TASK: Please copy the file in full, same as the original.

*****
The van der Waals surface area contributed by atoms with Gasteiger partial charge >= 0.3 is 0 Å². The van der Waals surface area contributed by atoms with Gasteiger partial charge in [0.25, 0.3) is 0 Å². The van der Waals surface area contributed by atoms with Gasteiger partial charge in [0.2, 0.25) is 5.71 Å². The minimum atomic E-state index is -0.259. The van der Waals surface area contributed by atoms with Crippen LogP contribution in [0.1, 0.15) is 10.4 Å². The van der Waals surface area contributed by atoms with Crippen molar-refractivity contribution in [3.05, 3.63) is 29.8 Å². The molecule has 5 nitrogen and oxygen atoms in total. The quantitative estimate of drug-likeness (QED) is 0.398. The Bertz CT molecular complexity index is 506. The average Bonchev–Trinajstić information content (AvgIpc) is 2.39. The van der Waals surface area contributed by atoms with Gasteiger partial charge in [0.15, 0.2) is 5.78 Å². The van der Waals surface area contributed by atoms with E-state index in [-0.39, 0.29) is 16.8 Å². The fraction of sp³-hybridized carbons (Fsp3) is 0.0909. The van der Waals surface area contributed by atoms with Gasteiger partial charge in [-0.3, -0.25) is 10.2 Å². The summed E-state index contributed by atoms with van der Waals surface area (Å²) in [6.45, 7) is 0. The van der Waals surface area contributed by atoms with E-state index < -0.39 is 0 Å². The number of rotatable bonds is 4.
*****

The van der Waals surface area contributed by atoms with Gasteiger partial charge >= 0.3 is 0 Å². The van der Waals surface area contributed by atoms with Gasteiger partial charge in [0.25, 0.3) is 0 Å². The van der Waals surface area contributed by atoms with Gasteiger partial charge in [0.2, 0.25) is 5.71 Å². The minimum atomic E-state index is -0.259. The van der Waals surface area contributed by atoms with Crippen LogP contribution in [0.1, 0.15) is 10.4 Å². The van der Waals surface area contributed by atoms with Crippen molar-refractivity contribution in [3.05, 3.63) is 29.8 Å². The molecule has 5 nitrogen and oxygen atoms in total. The quantitative estimate of drug-likeness (QED) is 0.398. The Bertz CT molecular complexity index is 506. The average Bonchev–Trinajstić information content (AvgIpc) is 2.39. The van der Waals surface area contributed by atoms with Gasteiger partial charge in [0.15, 0.2) is 5.78 Å². The van der Waals surface area contributed by atoms with E-state index in [-0.39, 0.29) is 16.8 Å². The fraction of sp³-hybridized carbons (Fsp3) is 0.0909. The van der Waals surface area contributed by atoms with Gasteiger partial charge in [-0.3, -0.25) is 10.2 Å². The summed E-state index contributed by atoms with van der Waals surface area (Å²) in [6.45, 7) is 0. The van der Waals surface area contributed by atoms with E-state index < -0.39 is 0 Å². The number of rotatable bonds is 4.